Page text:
Fort Detrick is beginning to outline its plan to reduce energy use and create its own renewable energy on post, the first steps in becoming a NetZero Army installation by 2020.
The garrison was selected in April to be one of five pilot sites in the NetZero energy and waste programs. To become a NetZero energy location, Fort Detrick must create as much energy on post as it consumes. To be a NetZero waste location, it must eliminate its landfill use by increasing recycling and composting and reducing waste levels.
As an early step in the process, garrison officials released a Programmatic Environmental Assessment, outlining the environmental impacts of general measures they are considering.
"Right now, none of the projects are developed, they're all concepts," Fort Detrick spokesman Rob Sperling said.
To help flesh out an outline about how to proceed in reducing energy usage and harvesting renewable energy, Sperling said Fort Detrick officials are trying now more than ever to solicit ideas from the public during the report's 30-day comment period.
"We have this mantra of, what are we doing right? What are we missing?" Sperling said, saying that the garrison staff is very smart but doesn't have all the answers.
Because Fort Detrick and the other pilot sites don't receive any funding for participation in the NetZero program, they must start saving money on their energy bill before they can spend any money on solar panels, wind turbines and other energy-generating products.
One idea that Fort Detrick will almost certainly implement is a more effective steam distribution system. Currently, steam travels from the boiler plant through 3.3 miles of overhead piping and 5.1 miles of underground piping. The steam cools along the way, and in some cases the pipes have leaks that make the system even less efficient. Sperling said the post is looking to decentralize steam production, reducing the opportunity to lose steam between production and usage.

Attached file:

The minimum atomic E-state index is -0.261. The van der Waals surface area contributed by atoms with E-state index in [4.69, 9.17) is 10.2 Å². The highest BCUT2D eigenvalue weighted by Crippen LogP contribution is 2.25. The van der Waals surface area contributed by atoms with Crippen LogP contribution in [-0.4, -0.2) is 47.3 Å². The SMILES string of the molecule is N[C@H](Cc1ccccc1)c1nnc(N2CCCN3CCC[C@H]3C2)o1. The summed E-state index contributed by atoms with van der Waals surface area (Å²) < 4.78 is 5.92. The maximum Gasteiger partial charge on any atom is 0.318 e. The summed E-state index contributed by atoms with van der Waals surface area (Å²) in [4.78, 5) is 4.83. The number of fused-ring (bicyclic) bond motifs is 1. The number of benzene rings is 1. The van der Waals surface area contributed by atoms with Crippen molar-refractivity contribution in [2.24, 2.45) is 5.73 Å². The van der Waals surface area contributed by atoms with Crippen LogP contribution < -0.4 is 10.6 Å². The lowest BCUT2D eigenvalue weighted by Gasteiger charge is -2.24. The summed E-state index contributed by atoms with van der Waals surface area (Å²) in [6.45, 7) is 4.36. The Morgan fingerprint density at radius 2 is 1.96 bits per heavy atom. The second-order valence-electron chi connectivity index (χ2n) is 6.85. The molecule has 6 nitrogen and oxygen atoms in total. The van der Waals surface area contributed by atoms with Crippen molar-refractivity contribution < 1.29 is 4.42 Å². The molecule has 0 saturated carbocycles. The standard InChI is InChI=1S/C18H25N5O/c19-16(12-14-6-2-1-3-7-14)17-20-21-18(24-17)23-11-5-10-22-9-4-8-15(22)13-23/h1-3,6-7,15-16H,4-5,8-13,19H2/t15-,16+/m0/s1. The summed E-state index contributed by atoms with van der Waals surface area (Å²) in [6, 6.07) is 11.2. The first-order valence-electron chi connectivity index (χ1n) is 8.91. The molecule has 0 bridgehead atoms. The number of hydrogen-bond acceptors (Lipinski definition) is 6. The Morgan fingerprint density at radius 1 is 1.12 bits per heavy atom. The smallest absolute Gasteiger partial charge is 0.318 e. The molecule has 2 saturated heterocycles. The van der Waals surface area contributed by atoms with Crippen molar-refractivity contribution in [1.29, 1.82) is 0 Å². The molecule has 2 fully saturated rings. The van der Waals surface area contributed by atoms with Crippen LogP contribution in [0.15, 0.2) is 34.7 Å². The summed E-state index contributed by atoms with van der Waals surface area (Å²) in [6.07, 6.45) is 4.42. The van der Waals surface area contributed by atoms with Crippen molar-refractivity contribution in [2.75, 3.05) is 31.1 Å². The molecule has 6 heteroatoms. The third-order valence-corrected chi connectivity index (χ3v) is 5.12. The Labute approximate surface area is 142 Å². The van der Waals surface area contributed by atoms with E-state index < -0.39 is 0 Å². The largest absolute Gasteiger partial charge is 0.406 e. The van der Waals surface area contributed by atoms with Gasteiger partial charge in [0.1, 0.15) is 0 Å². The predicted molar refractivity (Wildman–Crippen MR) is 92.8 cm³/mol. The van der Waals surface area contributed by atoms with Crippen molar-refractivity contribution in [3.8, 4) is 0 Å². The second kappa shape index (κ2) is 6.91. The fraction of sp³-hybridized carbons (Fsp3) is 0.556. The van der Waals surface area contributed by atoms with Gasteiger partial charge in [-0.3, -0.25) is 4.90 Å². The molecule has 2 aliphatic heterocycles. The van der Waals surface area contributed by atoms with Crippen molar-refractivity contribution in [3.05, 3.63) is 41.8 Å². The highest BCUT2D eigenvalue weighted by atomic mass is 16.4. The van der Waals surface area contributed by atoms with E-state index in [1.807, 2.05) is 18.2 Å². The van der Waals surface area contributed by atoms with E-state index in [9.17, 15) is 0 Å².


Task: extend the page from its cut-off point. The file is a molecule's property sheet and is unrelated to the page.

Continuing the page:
Zoned heating and air conditioning in buildings, motion censors to control lights, and low-flow toilets are also likely parts of the post's conservation measures. Sperling said the savings will add up quickly if the Army isn't paying to heat storage closets or light deserted hallways, and that money can be used to finance the rest of the NetZero actions.
Sperling said Fort Detrick officials are a long way from determining whether solar or wind energy will be a better option and where specifically they would place the devices to harvest that energy. Officials are still working on big-picture ideas, he said, and once this initial environmental assessment is over they'll be looking to hire a contractor to help research and implement the ideas on saving and creating energy.
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